And so, on March 17th, the PMPRB rendered its decision.

Definition of Gap Medicines.

Under the Guidelines, Gap medicines were defined as those which were assigned a DIN was on or after August 21, 2019 (the date the Regulations were adopted) and were first sold in Canada prior to January 1, 2021. Following the consultation, the PMPRB has extended the date of first sale to July 1, 2021. This means the Gap medicine provisions in the Guidelines will now apply more broadly.

Gap medicines are subject to the harshest price standards under the Regulations. More specifically, the Maximum List Price (“MLP”) for this category of medicine is  the lower of:

• the median international price for the medicine in the PMPRB11; and

• the medicine’s ceiling under the previous Guidelines.

In contrast, the MLP for Grandfathered medicines (i.e. those launched prior to August 21, 2019) is the lower of:

• the highest international price; and

• the medicine’s ceiling under the previous Guidelines.

By contrast, the MLP of new medicines (i.e. those with a first sale after July 1, 2021) is determined only by reference to the median international price for the medicine in the PMPRB11.

The revised definition of Gap medicines works against the interests of patentees, as medicines that were launched between January 1, 2021 and March 17, 2021 (i.e., today) will now be subject to more stringent limits on the MLP set out above.

New Compliance Timelines.

The PMPRB has also modified the compliance timeline for Gap medicines and grandfathered medicines. The initial version of the Guidelines stated that patentees of these products would have two reporting periods (i.e. until July 1, 2022) to ensure the MLP was consistent with the median international price. This timeline has been shortened to December. 1, 2021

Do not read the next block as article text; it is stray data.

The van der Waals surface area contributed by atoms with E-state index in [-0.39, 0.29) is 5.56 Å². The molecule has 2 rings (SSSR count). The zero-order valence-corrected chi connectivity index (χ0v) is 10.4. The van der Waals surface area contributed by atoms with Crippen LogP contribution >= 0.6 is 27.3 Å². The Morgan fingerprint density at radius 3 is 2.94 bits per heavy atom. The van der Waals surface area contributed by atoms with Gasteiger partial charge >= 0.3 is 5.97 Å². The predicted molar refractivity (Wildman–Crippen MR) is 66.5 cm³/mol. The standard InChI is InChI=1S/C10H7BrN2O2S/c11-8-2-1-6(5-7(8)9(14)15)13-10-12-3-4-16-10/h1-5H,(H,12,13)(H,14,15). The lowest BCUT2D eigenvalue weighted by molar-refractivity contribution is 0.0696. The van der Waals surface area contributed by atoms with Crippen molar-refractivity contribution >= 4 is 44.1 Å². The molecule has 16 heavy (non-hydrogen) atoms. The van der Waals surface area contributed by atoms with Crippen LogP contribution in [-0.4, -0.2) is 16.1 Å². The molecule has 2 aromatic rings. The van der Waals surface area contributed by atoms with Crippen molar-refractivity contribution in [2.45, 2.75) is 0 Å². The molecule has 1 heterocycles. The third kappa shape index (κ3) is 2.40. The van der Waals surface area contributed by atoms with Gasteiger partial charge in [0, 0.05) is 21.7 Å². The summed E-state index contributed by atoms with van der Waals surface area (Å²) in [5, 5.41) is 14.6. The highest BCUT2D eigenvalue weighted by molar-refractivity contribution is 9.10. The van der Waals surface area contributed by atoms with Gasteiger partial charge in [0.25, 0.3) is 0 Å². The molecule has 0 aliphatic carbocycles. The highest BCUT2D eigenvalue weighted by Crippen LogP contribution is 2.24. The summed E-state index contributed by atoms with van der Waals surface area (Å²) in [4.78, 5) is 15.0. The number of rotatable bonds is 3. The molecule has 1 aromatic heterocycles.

While the federal government delayed the coming into force of the Regulations “to minimize the imposition of new administrative burden on industry as patented drug manufacturers face increased demands related to supply chains and shortages of existing products and, potentially, new treatments and vaccines in response to COVID-19”, patentees of Gap medicines who are now subject to more stringent price regulation may be wondering whether the administrative burden was actually minimized at all.

Video Game Streamers: Free promotion, copyright infringement, or both?

Just before New Year, a controversial piece of US legislation tucked into a COVID-19 relief package had people who stream video gameplay online concerned that their livelihood was about to be criminalized. While a careful reading of the legislation reveals that the initial reaction was unwarranted and perhaps overblown, it does raise some interesting questions about the legal status of “streamers” and the interplay between game publishers and online video content creators.

Streamers use internet platforms such as Twitch and YouTube to broadcast videos of themselves to their fans and followers. Some of the most popular streamers will play videos games on camera during the streams. These gameplay videos are sometimes referred to a “Let’s Play” videos (as in, “Let’s Play Animal Crossing” or “Let’s Play Assassin’s Creed”). They earn revenue by offering subscriptions, accepting donations from fans, promoting products and services, and selling merchandise. The videos are live streamed so viewers can interact in real time with the streamer using a chat function. Many of the videos are also stored and can be viewed on-demand later.